When my niece Lucy lost her tooth a few years ago, she tucked it under her pillow with a note that said, “Dear Tooth Fairy, can I please have some fairy dust?” Apparently, a silver dollar wasn’t going to cut it this time. The next day she came down to breakfast clutching a note and exclaimed, “This is the proof I’ve been waiting for!” Along with a silver dollar was a note under her pillow that read, “Dear Lucy, thank you for the note! I left you some fairy dust, but it is so small it can’t be seen by the human eye. I hope you enjoy it, even if you can’t see it! Keep up the good brushing!” Indeed, the proof she had been waiting for was….not able to be seen. Oh, to have the faith of a child…
We have always been skeptical people. And for good reason! Checking multiple sources and verifying credibility is important, but when it comes to our faith, we must allow mystery. On Pentecost Sunday, the disciples encounter another one of these mysteries of faith—something that couldn’t be seen—the descent of the Holy Spirit. Transformed into fire and wind, this third piece of the Trinity marks the beginning of the Christian church’s mission in the world. Armed with the Holy Spirit, we are called to be people of faith, people of joyful hope, people who believe in what we cannot see, people who tell stories of God’s love in our life. We are, in fact, chosen to be the living, working, breathing “proof” of God in a broken and desperate world.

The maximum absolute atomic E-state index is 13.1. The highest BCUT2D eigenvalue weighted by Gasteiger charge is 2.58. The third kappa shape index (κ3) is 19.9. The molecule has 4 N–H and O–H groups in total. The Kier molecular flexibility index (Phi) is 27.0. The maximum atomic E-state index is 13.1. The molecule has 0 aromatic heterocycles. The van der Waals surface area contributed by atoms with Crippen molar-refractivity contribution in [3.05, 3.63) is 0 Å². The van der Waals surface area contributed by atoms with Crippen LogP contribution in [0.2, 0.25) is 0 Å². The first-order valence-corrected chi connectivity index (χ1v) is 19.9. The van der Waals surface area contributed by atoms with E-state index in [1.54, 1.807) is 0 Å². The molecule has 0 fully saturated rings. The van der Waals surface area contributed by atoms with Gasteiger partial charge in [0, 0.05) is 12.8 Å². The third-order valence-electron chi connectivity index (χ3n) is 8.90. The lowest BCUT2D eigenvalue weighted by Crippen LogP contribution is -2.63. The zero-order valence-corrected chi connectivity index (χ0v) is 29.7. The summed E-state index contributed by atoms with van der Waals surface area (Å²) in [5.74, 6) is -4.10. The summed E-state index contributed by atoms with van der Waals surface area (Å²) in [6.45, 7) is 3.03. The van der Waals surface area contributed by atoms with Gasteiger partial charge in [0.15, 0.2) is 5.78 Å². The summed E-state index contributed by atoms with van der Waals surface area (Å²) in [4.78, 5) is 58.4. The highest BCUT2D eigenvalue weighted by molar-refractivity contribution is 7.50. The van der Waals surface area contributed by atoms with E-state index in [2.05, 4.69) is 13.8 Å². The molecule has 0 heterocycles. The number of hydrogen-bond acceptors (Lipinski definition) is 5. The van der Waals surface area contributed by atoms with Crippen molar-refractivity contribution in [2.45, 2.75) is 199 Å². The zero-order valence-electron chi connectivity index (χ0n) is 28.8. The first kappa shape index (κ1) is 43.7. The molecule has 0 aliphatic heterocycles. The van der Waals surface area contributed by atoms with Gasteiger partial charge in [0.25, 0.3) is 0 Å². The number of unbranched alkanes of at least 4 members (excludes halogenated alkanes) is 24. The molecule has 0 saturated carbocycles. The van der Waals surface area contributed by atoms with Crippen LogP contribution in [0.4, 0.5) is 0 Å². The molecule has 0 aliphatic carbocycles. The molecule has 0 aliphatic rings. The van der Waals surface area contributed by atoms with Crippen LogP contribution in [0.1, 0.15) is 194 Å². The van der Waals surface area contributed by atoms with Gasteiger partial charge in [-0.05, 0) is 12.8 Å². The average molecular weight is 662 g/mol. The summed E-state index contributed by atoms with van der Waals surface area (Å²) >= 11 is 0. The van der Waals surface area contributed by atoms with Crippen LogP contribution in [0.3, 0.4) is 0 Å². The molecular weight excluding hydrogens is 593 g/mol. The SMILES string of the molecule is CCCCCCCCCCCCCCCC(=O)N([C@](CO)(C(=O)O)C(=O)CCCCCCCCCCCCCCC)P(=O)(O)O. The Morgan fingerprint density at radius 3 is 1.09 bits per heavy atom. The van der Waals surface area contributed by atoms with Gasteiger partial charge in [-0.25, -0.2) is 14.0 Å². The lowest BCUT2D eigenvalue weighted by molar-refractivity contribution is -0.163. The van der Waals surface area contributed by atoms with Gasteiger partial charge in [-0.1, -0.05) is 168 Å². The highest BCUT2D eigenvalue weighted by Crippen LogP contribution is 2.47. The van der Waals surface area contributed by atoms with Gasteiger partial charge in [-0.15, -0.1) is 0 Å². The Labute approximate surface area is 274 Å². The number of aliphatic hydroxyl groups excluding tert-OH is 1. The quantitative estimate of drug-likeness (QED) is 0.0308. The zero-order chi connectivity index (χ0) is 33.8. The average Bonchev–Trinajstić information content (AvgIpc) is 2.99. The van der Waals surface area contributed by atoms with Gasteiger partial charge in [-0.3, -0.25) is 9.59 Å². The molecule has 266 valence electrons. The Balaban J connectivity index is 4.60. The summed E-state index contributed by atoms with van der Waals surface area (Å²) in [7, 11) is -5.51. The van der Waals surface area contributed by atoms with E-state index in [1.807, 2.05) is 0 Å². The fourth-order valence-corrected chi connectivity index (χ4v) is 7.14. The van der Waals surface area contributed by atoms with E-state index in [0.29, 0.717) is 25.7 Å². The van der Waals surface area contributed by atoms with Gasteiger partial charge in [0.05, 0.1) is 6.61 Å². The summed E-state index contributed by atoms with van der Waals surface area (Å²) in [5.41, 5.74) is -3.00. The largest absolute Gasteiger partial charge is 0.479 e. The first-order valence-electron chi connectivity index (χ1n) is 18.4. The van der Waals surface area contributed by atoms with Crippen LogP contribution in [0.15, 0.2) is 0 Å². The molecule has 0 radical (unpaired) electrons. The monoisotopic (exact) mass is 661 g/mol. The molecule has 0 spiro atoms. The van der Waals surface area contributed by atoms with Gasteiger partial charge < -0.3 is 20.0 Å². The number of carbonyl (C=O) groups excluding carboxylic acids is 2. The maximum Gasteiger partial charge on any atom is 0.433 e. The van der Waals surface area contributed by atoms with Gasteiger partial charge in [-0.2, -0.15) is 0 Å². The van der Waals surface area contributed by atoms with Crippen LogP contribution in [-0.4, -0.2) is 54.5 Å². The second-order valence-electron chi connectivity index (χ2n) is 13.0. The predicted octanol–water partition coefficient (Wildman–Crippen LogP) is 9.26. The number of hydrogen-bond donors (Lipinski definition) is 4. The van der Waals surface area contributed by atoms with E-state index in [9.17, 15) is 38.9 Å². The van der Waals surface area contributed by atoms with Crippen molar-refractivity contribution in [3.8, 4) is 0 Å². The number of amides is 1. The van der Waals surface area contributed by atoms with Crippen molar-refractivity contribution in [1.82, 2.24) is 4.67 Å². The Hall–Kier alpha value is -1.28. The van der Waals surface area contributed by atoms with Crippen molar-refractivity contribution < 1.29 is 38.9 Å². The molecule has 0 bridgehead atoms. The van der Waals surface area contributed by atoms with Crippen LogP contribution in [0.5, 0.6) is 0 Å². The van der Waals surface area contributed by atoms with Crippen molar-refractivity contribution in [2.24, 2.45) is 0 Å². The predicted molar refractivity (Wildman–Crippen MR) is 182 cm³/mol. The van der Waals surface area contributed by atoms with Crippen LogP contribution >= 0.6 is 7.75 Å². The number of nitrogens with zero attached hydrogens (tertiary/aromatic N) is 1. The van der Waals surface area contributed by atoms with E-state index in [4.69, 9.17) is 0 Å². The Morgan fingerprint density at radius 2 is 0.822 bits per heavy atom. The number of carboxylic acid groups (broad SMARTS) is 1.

The Psalmist cries out, “Lord, send out your spirit, and renew the face of the earth.” Where does our world need renewal? Who among us needs to know they are loved? We are the proof of Pentecost—we are the proof the world has been waiting for.
- Where does our world need renewal? Who among us needs to know they are loved?
- How can you live into being “proof” of God in a broken and desperate world?
Allison Loecke lives in Chicago with a revolving door of foster cats. She is a self-described super aunt, party planner, aspiring tap dancer, and proud member of All Saints’ Episcopal Church. She is regional director with Ignatian Spirituality Project, which offers spiritual accompaniment to people in recovery from addiction and homelessness.